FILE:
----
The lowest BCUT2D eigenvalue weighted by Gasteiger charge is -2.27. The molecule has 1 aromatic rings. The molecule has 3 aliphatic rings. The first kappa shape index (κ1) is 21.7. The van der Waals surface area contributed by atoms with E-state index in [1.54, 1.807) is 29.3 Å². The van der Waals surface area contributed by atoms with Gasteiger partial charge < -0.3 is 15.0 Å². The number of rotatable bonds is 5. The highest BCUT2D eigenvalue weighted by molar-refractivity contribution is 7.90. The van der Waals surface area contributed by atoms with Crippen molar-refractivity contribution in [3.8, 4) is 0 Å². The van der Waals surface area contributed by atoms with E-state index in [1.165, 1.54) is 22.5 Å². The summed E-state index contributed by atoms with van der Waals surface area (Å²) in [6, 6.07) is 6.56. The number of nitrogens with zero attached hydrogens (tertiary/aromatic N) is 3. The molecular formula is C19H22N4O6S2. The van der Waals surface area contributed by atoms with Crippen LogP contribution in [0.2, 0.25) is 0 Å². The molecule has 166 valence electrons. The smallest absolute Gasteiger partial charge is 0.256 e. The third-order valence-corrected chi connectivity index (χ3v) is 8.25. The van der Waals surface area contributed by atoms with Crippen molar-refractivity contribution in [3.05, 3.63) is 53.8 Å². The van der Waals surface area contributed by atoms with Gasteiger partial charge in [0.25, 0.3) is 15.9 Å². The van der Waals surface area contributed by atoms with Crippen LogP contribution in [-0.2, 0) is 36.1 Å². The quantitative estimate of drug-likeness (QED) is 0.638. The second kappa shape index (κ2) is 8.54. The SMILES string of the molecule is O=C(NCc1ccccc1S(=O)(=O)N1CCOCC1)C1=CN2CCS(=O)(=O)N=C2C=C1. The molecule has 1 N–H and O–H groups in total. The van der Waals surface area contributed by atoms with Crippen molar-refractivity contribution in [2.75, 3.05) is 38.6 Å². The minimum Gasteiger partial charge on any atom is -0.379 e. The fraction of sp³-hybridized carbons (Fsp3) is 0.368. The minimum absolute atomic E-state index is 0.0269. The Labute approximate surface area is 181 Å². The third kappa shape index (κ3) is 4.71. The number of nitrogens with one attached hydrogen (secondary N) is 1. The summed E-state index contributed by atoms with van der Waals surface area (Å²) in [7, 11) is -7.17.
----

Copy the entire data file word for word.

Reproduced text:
The lowest BCUT2D eigenvalue weighted by Gasteiger charge is -2.27. The molecule has 1 aromatic rings. The molecule has 3 aliphatic rings. The first kappa shape index (κ1) is 21.7. The van der Waals surface area contributed by atoms with E-state index in [1.54, 1.807) is 29.3 Å². The van der Waals surface area contributed by atoms with Gasteiger partial charge < -0.3 is 15.0 Å². The number of rotatable bonds is 5. The highest BCUT2D eigenvalue weighted by molar-refractivity contribution is 7.90. The van der Waals surface area contributed by atoms with Crippen molar-refractivity contribution in [3.8, 4) is 0 Å². The van der Waals surface area contributed by atoms with E-state index in [1.165, 1.54) is 22.5 Å². The summed E-state index contributed by atoms with van der Waals surface area (Å²) in [6, 6.07) is 6.56. The number of nitrogens with zero attached hydrogens (tertiary/aromatic N) is 3. The molecular formula is C19H22N4O6S2. The van der Waals surface area contributed by atoms with Crippen LogP contribution in [0.2, 0.25) is 0 Å². The molecule has 166 valence electrons. The smallest absolute Gasteiger partial charge is 0.256 e. The third-order valence-corrected chi connectivity index (χ3v) is 8.25. The van der Waals surface area contributed by atoms with Crippen molar-refractivity contribution in [3.05, 3.63) is 53.8 Å². The van der Waals surface area contributed by atoms with Gasteiger partial charge in [0.25, 0.3) is 15.9 Å². The van der Waals surface area contributed by atoms with Crippen LogP contribution in [-0.2, 0) is 36.1 Å². The quantitative estimate of drug-likeness (QED) is 0.638. The second kappa shape index (κ2) is 8.54. The SMILES string of the molecule is O=C(NCc1ccccc1S(=O)(=O)N1CCOCC1)C1=CN2CCS(=O)(=O)N=C2C=C1. The molecule has 1 N–H and O–H groups in total. The van der Waals surface area contributed by atoms with Crippen molar-refractivity contribution in [2.75, 3.05) is 38.6 Å². The minimum Gasteiger partial charge on any atom is -0.379 e. The fraction of sp³-hybridized carbons (Fsp3) is 0.368. The minimum absolute atomic E-state index is 0.0269. The Labute approximate surface area is 181 Å². The third kappa shape index (κ3) is 4.71. The number of nitrogens with one attached hydrogen (secondary N) is 1. The summed E-state index contributed by atoms with van der Waals surface area (Å²) in [7, 11) is -7.17.